Exactly. Morally, the morning after pill is just an abortion. This is why its supporters are keen to force pharmacists to supply the morning-after pill, even if it is against their conscience to do so. There must be no freedom to defend the unborn child.

30 August 2011 at 10:33  
Blogger The Gray Monk said...

An interesting thought here: Under present advice from centres of Pro-Abortion such as "Education for Choice" and the Humanist Society, Stephen Hawking would have been aborted ...

So would a number of other people who have made massive contributions to our sciences, arts and, dare one admit it, public life.

30 August 2011 at 12:52  
Blogger Man with No Name said...

Gray Monk

How many potential Stephen Hawkins have been aborted?

The numbers of abortions world wide are staggering.

30 August 2011 at 14:52  
Blogger DanJ0 said...

"How many potential Stephen Hawkins have been aborted?"

Well, there are 61 million of the rest of us here in the UK and 1 of him. Assuming for the sake of argument 150K abortions on average since 1967, that's nearly 61 million. So, maybe 1. Except we already have him alive.

30 August 2011 at 19:23  
Blogger tertius said...

All this concern for the mother is well and good, but it is the total and complete - zero - lack of concern for the unborn child that is most chilling and inhumane.

Who is the weakest, most defenceless party in an abortion? The question is apparently avoided by the invoking of the "foetus". But a foetus is a developing human being?

Isn't it most decidedly wicked and ignorant of an unaborted foetus grown to adult manhood to cavilierly consign (without even a hint of doubt or humility) 60,000 or 150,000 developing human foetuses annually to a grizzly dismembering death?

And these same unaborted adult humans suddenly get on their high moral horse about the evilness of the execution of a small number of violent serial killers and sex/murderers for crimes against society and sins against humanity while all the time barnstorming for the mass murder of innocents.

It is indeed a mad world, turned upside down.

31 August 2011 at 09:10  
Blogger William said...

tertius

Indeed. The perversity of the pro-abortion/"choice" camp is clear to see by their opposition to the Dorries/Field proposals.

31 August 2011 at 11:20  
Blogger The Gray Monk said...

DanJO and Man with No Name; since many children out of the 150k aborted each year are aborted for "medical" reasons such as (according to the NHS report) genetic defects, familial predisposition to certain genetic malformations and so on, we have no real way of knowing how many Stephen Hawkings have been "terminated." The list of those who weren't includes Winston Churchill (bi-polar), Adolf Hitler (likewise), Beethoven and several others. Because they are terminated we have no way of knowing what their potential was ...

31 August 2011 at 13:32  
Blogger DanJ0 said...

tertius: "All this concern for the mother is well and good, but it is the total and complete - zero - lack of concern for the unborn child that is most chilling and inhumane."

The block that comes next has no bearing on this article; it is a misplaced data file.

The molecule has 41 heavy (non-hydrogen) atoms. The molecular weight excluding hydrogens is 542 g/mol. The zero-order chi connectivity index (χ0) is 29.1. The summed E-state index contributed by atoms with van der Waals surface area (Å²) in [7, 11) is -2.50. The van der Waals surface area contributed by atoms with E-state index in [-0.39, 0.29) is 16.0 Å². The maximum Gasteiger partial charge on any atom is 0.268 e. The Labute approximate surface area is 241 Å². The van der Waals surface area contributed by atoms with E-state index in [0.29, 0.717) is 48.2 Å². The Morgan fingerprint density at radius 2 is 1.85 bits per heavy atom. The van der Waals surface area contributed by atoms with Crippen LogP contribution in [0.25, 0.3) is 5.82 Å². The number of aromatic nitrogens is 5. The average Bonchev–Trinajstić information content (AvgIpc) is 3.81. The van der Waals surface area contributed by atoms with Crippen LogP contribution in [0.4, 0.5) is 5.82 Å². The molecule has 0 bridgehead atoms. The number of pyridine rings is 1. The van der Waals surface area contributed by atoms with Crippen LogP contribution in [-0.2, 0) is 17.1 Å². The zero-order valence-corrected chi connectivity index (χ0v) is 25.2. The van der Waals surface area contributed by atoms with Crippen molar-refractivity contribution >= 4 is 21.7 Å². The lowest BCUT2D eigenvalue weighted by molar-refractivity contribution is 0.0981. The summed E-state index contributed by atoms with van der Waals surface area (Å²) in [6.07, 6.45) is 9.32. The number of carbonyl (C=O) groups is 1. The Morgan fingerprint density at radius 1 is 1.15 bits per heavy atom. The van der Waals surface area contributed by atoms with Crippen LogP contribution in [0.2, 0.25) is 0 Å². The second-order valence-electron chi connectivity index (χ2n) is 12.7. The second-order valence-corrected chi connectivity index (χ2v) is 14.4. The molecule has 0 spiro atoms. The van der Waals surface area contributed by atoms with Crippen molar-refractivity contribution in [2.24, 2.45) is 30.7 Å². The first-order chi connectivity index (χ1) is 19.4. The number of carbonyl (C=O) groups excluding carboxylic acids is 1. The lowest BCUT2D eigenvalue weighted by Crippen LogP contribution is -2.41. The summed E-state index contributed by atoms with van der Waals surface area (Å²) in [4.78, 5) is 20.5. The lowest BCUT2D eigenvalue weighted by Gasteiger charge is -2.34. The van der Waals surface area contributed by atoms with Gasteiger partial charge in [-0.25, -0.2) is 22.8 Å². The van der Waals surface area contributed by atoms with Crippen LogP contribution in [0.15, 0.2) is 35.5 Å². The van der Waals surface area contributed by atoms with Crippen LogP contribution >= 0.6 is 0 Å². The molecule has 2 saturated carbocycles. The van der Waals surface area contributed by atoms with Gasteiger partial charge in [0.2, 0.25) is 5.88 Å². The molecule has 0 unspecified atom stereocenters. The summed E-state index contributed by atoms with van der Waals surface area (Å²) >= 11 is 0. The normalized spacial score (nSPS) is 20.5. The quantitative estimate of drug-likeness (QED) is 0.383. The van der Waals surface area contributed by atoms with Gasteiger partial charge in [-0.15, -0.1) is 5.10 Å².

There's not a complete lack of concern for the foetus with me. It certainly has ethical value. It's just not a child. Like many people who wax lyrical on this topic, you make the mistake of begging the question in your arguments. You probably don't even realise it either.

31 August 2011 at 19:33  
Blogger DanJ0 said...

Monk: "Because they are terminated we have no way of knowing what their potential was ..."

Or, indeed, the potential of all those who don't come into being because we don't nob fertile members of the opposite sex at every opportunity. Get out there. Shag away madly for Potential's sake, we might all depend on it! :O

31 August 2011 at 19:34  
Blogger tertius said...

DanJ0,

I am not begging the question nor waxing lyrical. I am speaking plainly.

Which you might consider doing instead of using a pathetic Newspeak phrase like "[a foetus] has... ethical value". Do you hear yourself?

You "know" that the foetus is not a child, but you seem unable to acknowledge that the foetus is a unique living being. Instead you grandly grant it "ethical value".

Does one also know exactly when one ceased to be a child and became an adult? Or when one ceased to be a fool and became wise?

1 September 2011 at 02:30  
Blogger DanJ0 said...

tertius: "Which you might consider doing instead of using a pathetic Newspeak phrase like "[a foetus] has... ethical value". Do you hear yourself?"

Yes I hear myself. It's a biological phrase with a specific meaning, not Orwellian Newspeak. You need to reread that book, I think, if you think the form of it might be. You've misunderstood the idea in the book.

"You "know" that the foetus is not a child, but you seem unable to acknowledge that the foetus is a unique living being. Instead you grandly grant it "ethical value"."

You're inferring incorrectly there. The foetus is a unique living thing in my mind. Is that plain enough? A cow is a unique living thing too as it happens. Think on that when you next eat a burger. Being a unique living thing is therefore not sufficient, even if it is necessary, to be treated in the same way as a child.

Certainly for the first and most of the second trimester, it's not a child. At most stages, it's not sufficiently human to have a right to life like an actual child has. In fact, it's alive but not actually experiencing its own life. As far as I am concerned, that's a key attribute.